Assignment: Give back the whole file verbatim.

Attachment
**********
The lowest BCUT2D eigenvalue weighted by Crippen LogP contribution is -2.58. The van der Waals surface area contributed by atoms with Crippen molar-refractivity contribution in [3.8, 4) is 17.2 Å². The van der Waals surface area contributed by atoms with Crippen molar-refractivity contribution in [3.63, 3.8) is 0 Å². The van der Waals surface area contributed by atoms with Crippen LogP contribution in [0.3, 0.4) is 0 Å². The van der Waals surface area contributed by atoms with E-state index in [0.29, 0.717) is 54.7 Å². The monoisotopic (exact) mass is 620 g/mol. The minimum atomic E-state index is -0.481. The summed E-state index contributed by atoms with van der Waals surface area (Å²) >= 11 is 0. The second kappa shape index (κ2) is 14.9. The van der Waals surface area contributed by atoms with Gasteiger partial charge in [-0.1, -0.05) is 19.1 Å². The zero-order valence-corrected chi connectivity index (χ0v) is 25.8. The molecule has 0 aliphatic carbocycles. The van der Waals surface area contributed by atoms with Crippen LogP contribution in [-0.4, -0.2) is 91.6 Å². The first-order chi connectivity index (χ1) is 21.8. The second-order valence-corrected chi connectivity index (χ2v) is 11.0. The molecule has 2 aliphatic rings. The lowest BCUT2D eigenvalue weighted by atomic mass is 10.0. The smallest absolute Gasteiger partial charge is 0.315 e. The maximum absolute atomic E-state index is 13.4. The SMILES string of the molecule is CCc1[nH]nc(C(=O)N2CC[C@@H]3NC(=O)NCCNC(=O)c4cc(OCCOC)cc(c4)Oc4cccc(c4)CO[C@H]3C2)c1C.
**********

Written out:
The lowest BCUT2D eigenvalue weighted by Crippen LogP contribution is -2.58. The van der Waals surface area contributed by atoms with Crippen molar-refractivity contribution in [3.8, 4) is 17.2 Å². The van der Waals surface area contributed by atoms with Crippen molar-refractivity contribution in [3.63, 3.8) is 0 Å². The van der Waals surface area contributed by atoms with Crippen LogP contribution in [0.3, 0.4) is 0 Å². The van der Waals surface area contributed by atoms with E-state index in [0.29, 0.717) is 54.7 Å². The monoisotopic (exact) mass is 620 g/mol. The minimum atomic E-state index is -0.481. The summed E-state index contributed by atoms with van der Waals surface area (Å²) >= 11 is 0. The second kappa shape index (κ2) is 14.9. The van der Waals surface area contributed by atoms with Gasteiger partial charge in [-0.1, -0.05) is 19.1 Å². The zero-order valence-corrected chi connectivity index (χ0v) is 25.8. The molecule has 0 aliphatic carbocycles. The van der Waals surface area contributed by atoms with Crippen LogP contribution in [-0.4, -0.2) is 91.6 Å². The first-order chi connectivity index (χ1) is 21.8. The second-order valence-corrected chi connectivity index (χ2v) is 11.0. The molecule has 2 aliphatic rings. The lowest BCUT2D eigenvalue weighted by atomic mass is 10.0. The smallest absolute Gasteiger partial charge is 0.315 e. The maximum absolute atomic E-state index is 13.4. The SMILES string of the molecule is CCc1[nH]nc(C(=O)N2CC[C@@H]3NC(=O)NCCNC(=O)c4cc(OCCOC)cc(c4)Oc4cccc(c4)CO[C@H]3C2)c1C.